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Publication Type
Conference Proceedings
UWI Author(s)
Author, Analytic
Thomas, Joan A.; Lipps, Garth
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Author Affiliation
Department of Sociology, Psychology and Social Work
Paper/Section Title
Subjective well-being of adults with homozygous sickle cell disease in the Sickle Cell Disease Cohort Study. [Abstract]
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Proceedings Title
13th Annual Research Conference Faculty of Medical Sciences
Date of Meeting
November 10 -12 2004
Place of Meeting
Mona
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Abstract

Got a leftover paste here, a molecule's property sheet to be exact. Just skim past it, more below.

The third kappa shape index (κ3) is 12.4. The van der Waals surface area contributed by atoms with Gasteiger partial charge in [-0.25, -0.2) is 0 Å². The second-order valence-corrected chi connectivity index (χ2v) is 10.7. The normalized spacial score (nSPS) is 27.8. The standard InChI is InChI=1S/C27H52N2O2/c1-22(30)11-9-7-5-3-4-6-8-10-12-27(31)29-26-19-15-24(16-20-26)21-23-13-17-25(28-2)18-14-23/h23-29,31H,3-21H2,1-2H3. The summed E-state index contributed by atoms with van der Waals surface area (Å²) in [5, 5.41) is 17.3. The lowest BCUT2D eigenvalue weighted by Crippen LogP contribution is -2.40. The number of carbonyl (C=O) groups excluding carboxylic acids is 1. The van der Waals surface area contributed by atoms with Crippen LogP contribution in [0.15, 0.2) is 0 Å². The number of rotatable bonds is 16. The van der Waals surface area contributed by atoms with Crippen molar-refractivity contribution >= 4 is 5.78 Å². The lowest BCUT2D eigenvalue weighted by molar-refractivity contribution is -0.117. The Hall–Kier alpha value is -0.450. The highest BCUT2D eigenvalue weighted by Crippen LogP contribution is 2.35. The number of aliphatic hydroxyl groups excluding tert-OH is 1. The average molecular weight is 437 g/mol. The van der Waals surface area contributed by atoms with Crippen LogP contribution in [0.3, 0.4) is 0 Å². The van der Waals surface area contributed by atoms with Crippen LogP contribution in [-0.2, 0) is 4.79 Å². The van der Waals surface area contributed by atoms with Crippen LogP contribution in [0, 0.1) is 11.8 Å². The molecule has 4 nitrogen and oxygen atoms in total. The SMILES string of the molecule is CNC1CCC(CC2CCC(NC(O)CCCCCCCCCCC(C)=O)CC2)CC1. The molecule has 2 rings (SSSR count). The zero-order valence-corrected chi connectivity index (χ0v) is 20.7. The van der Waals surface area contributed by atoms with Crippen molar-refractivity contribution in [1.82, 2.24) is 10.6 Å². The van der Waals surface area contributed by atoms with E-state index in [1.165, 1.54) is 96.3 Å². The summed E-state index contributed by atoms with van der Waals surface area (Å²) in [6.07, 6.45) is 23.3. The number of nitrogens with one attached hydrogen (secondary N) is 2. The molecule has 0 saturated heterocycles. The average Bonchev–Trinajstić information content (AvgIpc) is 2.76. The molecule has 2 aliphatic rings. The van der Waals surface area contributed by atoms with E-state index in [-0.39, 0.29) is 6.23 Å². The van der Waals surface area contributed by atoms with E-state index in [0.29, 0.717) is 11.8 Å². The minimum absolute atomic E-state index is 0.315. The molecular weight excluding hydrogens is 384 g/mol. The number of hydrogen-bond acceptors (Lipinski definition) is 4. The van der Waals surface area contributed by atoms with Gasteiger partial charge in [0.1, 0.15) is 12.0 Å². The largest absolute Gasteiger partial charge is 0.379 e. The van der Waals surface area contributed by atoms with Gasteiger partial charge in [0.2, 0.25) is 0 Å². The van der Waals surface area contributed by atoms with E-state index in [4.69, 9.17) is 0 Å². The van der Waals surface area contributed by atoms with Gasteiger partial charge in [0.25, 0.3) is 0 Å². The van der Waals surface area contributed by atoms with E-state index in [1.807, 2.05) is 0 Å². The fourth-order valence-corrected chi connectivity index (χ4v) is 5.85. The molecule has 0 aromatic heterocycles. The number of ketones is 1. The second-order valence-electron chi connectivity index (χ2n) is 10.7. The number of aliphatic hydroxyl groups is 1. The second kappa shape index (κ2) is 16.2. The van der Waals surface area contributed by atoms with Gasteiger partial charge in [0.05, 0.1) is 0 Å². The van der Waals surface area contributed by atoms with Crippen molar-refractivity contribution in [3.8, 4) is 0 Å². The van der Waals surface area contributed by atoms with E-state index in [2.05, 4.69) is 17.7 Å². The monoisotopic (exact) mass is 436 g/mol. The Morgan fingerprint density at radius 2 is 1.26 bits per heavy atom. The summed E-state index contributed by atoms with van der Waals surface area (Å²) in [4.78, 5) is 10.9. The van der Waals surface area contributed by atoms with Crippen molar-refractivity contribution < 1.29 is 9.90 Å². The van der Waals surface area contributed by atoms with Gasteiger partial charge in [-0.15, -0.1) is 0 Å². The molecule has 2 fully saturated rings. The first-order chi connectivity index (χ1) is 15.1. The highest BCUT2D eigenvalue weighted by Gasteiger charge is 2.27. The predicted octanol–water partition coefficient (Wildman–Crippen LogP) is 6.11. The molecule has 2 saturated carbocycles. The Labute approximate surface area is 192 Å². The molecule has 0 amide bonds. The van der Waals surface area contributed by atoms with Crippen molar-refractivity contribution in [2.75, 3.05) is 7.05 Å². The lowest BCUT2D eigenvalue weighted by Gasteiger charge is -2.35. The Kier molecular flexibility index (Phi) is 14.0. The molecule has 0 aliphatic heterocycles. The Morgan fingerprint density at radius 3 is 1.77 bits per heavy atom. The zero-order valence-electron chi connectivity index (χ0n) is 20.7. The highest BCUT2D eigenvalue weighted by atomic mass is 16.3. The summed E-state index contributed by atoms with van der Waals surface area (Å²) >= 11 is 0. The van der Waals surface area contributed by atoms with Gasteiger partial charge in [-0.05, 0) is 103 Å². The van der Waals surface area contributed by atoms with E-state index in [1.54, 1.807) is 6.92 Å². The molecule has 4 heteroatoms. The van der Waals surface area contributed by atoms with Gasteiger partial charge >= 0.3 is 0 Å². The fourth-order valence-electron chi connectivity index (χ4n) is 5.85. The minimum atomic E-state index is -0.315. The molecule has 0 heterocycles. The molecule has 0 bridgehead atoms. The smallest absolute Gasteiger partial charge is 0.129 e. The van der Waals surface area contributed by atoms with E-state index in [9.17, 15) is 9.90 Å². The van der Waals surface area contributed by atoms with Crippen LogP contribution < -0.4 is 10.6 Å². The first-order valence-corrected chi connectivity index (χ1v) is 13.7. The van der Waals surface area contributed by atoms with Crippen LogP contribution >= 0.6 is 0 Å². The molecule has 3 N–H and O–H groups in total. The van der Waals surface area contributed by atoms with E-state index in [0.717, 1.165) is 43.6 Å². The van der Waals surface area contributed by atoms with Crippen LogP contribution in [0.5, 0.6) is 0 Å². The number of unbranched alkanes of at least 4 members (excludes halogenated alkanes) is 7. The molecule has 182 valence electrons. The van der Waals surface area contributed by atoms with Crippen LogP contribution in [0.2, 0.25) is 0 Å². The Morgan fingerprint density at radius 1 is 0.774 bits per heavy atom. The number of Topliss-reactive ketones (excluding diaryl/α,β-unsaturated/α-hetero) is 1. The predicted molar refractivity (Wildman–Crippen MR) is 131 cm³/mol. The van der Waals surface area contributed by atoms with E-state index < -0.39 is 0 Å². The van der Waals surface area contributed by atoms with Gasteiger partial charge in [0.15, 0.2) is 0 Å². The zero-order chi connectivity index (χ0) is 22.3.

Objective: Compares the subjective well-being of adults with homozygous sickle cell disease (SS) to a matched comparison group of non-sickle cell adults (AA). Explores the predictive power of the top-down explanation of subjective well-being. Method: Seventy-five (75) SS patients and 67 AA adults from the Sickle Cell Disease Cohort Study were interviewed between January and April, 2004. The Ferran and Powers Quality of Life Index and the Positive and Negative Affect Schedule were used to assess subjective well being. Analysis of variance and multiple regression analyses were used to examine differences between the groups. Results: SS patients were less satisfied with their lives overall (p < 0.001), their health and functioning (p < 0.001), social and economic situation (p < 0.01) and psychological functioning (p < 0.05) than AA adults. SS patients reported lower levels of positive affect (p < 0.001) but similar levels of negative affect as AA adults (p > 0.05). Unemployed SS patients were less satisfied with their lives overall (p < 0.01), health and functioning (p < 0.05), psychological functioning (p < 0.001) and social and economic situation (p < 0.05) than all other adults. SS patients with lower occupational status were less satisfied with their family life (p < 0.05) than all other adults. Personality factors (positive and negative affectivity) were stronger predictors of overall life satisfaction and specific domain satisfactions than sickle cell status, consistent with the predictions of the top down model of subjective well-being. Suggests that subjective well-being is compromised in patients with homozygous sickle cell disease. Concludes that these patients may benefit from interventions designed to improve their subjective well-being.....
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